Rick Sells hears talk of another health club opening in Lawrence, and he shakes his head.
It's the same talk he's been hearing for years - from a variety of different operators, be they national companies or local operators - and each time he offers the same reaction: If I'm barely making it, what makes you think you can, too?
"With everything going on around me, it makes you think: Do I want to keep fighting this?" said Sells, who emphasizes that he's not actively trying to sell the Lawrence Athletic Club, only listening to offers as he always does.
But such talk is getting louder these days, as Topeka-based Maximus Fitness & Wellness is letting people know that it's serious about making a play for the Lawrence market.
Maximus owner Scott Huston sees the Lawrence population's youth, vitality, historical growth and steady and healthy incomes and figures he can make a go of it.
The plan: Either buy out Sells, or open a place of his own - possibly in the former home of Food 4 Less on South Iowa Street.
It'll be another six months to a year before there's "something happening," Huston said, but he acknowledges that he's been talking money with both Sells and the owners of the Food 4 Less site, who just also happen to own a building he occupies in Topeka and another building that he's just converted into a large health club in Leavenworth, which opens next week.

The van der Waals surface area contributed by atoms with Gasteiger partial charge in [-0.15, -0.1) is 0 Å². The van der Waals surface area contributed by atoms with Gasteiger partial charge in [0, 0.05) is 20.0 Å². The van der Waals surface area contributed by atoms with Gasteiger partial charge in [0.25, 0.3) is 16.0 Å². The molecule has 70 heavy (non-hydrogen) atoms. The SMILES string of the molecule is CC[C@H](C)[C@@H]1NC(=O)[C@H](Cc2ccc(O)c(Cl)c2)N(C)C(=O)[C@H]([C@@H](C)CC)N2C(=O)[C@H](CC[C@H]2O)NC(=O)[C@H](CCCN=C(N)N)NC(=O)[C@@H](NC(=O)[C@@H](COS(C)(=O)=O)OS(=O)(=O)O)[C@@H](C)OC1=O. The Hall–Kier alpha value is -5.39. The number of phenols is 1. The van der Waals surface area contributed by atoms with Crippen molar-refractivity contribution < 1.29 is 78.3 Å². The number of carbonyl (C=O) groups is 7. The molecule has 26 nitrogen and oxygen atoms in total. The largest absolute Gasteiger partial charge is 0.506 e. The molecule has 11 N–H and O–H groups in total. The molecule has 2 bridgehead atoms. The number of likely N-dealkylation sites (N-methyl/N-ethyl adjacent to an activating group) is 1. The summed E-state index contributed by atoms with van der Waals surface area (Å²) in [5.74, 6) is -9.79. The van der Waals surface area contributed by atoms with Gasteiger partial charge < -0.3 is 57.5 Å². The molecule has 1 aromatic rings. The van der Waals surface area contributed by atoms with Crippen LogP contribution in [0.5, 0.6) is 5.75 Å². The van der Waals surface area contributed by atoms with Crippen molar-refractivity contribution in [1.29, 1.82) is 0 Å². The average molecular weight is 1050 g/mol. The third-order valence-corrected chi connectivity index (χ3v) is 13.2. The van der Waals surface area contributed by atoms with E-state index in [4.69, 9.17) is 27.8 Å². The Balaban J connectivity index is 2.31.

Lawrence, situated between the two cities, looks to be next.
"We've been talking, and we've been looking," Huston said last week. "It's something that we want to do. : If we make the decision to come to Lawrence, we'll do well coming there, or we wouldn't come."
If Huston decides against buying Sells' clubs and instead opts to open his own place, the Maximus in Lawrence would not be the only place at the same address. Huston's plan calls for his health club to be surrounded by separate-but-complementary businesses: a physical therapy rehabilitation clinic, a hair salon and day spa, a tanning center and a coffee-and-sandwich cafe.
Sells knows the concept but doubts its viability. Lawrence already has plenty of spas, physical therapists, tanning operations and restaurants.
Sells has 127 employees and nearly 1,700 members - a membership level he says can't expand much more in town, given all the other options available to workout-prone KU students and others.
Huston's Maximus, he said, just might be overkill.
"He can open something bigger, better, newer, badder, but can he get the people?" Sells said. "My biggest fear is he comes to town, opens up, and then he can't make it, I can't make it, and it puts us all out of business. What happens to the people?
"If I go broke, I just throw up my hands and go get a job somewhere. But what about everyone else?"